Senator trying to focus federal welfare reform on marriage

WASHINGTON -- When Congress remade national welfare policy, out-of-wedlock births were a major concern to a young Missouri House member involved in the 1996 overhaul. The lawmaker, Republican Jim Talent, went on to become a U.S. senator and is now helping to shape the next welfare reform bill.

Today, Talent regards out-of-wedlock births as a symptom, and he's targeting what he sees as the cause: not enough healthy marriages.

"What we tried to do was fight the darkness, fight out-of-wedlock birth rates, and we accomplished some of those things, but what I want to do now is light a candle," Talent said in an interview.

"We did not put enough in to encourage healthy marriages, and the word 'healthy' is very important. We need to encourage the kind of relationship skills that lead to healthy marriages and families that are centered around healthy marriages," Talent said.

Talent argues that strong family commitments will help lift people out of poverty and off the welfare rolls.

"We're talking about folks who are not, by and large, getting divorced, but folks living in neighborhoods where marriage is not an option for people who often haven't seriously considered it," he said.

"Now, one of the things we could do when people apply for welfare is sit down and talk to them about the benefits of marriage for their children -- in many cases, the mom and dad will be together -- and say, 'We can help you learn the kind of skills that will enable you to keep this commitment,'" he said.

$200 million a year

The 1996 welfare rules expired last fall, and Congress is working on legislation to renew the program.

The House passed its version of the bill in February, voting on party lines to boost work requirements and direct federal money toward promoting marriage and abstinence from sex until marriage.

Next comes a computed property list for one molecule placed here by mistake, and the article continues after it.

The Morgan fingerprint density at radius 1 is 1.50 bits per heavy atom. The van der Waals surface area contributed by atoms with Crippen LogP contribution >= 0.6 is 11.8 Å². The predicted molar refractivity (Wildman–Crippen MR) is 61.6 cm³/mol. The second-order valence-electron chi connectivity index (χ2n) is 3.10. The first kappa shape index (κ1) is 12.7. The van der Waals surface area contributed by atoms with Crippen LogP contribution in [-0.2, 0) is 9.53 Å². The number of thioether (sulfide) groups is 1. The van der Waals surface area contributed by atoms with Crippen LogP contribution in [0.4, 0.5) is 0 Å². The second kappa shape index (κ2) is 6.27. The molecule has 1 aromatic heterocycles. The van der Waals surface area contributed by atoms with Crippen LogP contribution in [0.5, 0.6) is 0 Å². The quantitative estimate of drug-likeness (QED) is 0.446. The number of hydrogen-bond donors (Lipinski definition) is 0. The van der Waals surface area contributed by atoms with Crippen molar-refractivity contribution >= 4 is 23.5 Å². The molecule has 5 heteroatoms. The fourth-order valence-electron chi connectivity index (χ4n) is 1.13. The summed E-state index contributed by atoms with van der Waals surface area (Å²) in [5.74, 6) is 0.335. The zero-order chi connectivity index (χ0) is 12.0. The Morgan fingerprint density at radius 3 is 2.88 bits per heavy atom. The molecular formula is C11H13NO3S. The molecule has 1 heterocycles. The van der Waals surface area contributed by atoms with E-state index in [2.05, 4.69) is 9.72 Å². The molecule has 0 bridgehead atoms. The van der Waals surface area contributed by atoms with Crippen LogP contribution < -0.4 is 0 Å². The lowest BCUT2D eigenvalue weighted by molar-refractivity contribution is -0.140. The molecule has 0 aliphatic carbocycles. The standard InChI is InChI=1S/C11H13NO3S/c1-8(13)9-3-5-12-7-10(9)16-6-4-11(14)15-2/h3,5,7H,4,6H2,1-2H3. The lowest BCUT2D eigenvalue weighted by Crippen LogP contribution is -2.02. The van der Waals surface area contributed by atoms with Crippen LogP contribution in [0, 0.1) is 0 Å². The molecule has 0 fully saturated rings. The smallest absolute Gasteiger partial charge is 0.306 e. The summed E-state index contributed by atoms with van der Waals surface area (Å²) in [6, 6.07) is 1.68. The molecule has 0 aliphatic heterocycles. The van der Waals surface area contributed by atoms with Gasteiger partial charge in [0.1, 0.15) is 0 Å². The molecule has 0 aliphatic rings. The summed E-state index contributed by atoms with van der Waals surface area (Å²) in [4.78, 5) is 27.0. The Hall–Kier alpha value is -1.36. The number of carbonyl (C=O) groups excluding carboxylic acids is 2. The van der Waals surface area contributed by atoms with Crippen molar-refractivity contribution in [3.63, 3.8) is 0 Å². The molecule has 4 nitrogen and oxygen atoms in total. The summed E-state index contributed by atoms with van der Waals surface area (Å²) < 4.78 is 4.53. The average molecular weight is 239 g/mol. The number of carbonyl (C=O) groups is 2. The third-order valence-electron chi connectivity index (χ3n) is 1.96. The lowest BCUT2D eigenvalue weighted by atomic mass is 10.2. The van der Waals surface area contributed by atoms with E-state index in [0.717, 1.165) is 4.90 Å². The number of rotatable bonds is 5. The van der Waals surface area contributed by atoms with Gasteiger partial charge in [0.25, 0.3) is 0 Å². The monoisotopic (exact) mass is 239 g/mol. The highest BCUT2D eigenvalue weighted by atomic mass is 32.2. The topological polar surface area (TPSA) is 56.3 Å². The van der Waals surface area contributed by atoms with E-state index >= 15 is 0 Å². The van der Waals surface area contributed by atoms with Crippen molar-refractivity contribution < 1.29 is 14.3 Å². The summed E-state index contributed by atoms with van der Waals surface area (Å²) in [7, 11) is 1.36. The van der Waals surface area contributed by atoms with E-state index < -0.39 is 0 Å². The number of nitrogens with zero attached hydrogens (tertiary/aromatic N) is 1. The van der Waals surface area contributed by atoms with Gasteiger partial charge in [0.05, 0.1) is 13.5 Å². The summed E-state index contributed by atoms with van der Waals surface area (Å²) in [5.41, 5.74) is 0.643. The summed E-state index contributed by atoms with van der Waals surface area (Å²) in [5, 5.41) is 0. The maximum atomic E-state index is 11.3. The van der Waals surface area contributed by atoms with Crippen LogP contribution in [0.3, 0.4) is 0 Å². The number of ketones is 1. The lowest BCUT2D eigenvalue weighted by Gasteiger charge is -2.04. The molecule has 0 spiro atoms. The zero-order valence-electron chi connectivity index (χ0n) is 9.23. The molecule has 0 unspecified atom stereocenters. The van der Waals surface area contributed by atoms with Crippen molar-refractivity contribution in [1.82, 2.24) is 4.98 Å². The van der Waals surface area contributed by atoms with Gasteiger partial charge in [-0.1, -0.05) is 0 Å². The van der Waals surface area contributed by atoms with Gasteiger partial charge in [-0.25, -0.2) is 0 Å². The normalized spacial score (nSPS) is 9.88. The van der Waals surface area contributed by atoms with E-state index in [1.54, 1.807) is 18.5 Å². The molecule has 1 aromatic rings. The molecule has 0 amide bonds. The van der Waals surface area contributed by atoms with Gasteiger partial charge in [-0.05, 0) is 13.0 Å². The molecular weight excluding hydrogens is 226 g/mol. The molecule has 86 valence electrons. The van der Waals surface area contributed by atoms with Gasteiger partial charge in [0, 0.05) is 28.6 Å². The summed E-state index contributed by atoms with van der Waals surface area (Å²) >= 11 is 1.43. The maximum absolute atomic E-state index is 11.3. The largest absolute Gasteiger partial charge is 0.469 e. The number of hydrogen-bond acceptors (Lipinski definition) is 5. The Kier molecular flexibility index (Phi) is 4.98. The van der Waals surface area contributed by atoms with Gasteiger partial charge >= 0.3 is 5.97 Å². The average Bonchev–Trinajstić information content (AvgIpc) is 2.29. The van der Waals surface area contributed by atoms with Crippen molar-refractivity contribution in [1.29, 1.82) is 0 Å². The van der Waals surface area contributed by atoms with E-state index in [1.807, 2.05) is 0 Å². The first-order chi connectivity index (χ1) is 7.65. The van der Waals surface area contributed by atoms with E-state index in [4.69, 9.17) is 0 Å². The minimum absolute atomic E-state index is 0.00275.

Talent is sponsoring a welfare measure sought by the White House and Senate GOP leaders. President Bush is seeking $200 million a year to promote marriage.

The Senate Finance Committee recently voted to send legislation to the full Senate for debate, and Talent thinks Congress has a decent shot at getting it done this fall.

"The impression I've had from the beginning is that the difference between what we're going to pass and what we have now is very small, compared to the difference between what we had before 1996 and what we had after."

One point of contention is the idea of increasing requirements for work, as both the House and Senate bills do. Debate centers on limits on how long people can do vocational training, college, adult education and other education and training and still be credited as working.

Also under debate is the amount of money for child care. A bipartisan group of senators is seeking to increase money for child care, although Talent and other White House allies argue that states already have billions of dollars available for child care if they choose to make those programs a priority.

Not everyone wants the focus on marriages to become a federal welfare program.

"This is a massive, expensive new bureaucracy, and we really don't have any idea whether or how it would work," said Michael Tanner, director of health and welfare studies at the Cato Institute think tank in Washington.

"It's not generally that most poor people don't want to get married, it's who are they going to marry?" he said, arguing that large percentages of the men in question have criminal records, are unemployed or have income below $7,000 a year.

"It's not like some doctor or lawyer is waiting down at the corner to marry some 16-year-old pregnant woman," Tanner said. "This is not a case where simply marrying the father of their child is going to lift them out of poverty."

No model programs

Talent acknowledges there does not yet seem to be a marriage program being done at the local or state level that the federal government can use as a model, but he hopes state lawmakers will pursue innovations as aggressively as they did in the 1990s.

Both Talent and Tanner say the 1996 reforms have been successful, although Tanner considers the success to be somewhat more moderate. The Health and Human Services Department reports that welfare rolls have dropped 60 percent since Congress overhauled the welfare system in 1996.

However, groups such as the Children's Defense Fund have argued that the bad economy in recent years has made it more likely that poor families will have no work and no welfare.

Talent said a positive indicator is that child poverty rates are at historic lows.

"I don't think there's any real argument today that the 1996 bill was a success," he said.